It’s time poor countries take the lead when it comes to aid effectiveness and start turning down foreign aid that doesn’t comply with best practice guidelines, an aid expert suggests.
Developing countries should no longer waste their time waiting and hoping for radical changes to materialize at the global level, Jonathan Glennie of the Overseas Development Institute think tank says.
Glennie argues that even after five years of implementing the aid effectiveness agenda they endorsed in Paris, international donors have yet to straighten out their programs.
Donors have been previously criticized for failing to meet the targets they set out as part of the Paris Declaration on Aid Effectiveness. A recent report release by the Organization for Economic Cooperation and Development showed that only one out of the 12 targets were met in the past five years.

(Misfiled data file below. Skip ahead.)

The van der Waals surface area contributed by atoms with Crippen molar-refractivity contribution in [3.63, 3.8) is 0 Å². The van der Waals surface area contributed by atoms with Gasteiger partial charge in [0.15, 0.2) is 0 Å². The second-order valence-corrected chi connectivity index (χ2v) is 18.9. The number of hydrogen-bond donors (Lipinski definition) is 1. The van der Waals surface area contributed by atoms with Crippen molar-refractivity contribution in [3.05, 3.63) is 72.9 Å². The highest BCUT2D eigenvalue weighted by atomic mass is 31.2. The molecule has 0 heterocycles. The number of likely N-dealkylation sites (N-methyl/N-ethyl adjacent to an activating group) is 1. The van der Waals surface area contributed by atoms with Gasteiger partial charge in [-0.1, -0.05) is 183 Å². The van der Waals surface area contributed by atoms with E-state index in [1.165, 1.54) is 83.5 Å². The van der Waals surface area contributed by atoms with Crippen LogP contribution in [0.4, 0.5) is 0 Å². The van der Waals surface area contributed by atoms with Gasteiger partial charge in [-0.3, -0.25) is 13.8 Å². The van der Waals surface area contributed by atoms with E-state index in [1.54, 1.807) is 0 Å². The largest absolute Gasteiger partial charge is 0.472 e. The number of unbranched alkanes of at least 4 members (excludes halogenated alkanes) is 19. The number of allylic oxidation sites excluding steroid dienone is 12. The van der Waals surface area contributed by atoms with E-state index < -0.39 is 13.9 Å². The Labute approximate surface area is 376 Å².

As Glennie puts it, “things are getting more complicated, not less. Incentives are changing, and not necessarily for the better, as economies fail and competition among donors rears its head.”
Glennie’s recommended course of action for developing countries: Take the lead.
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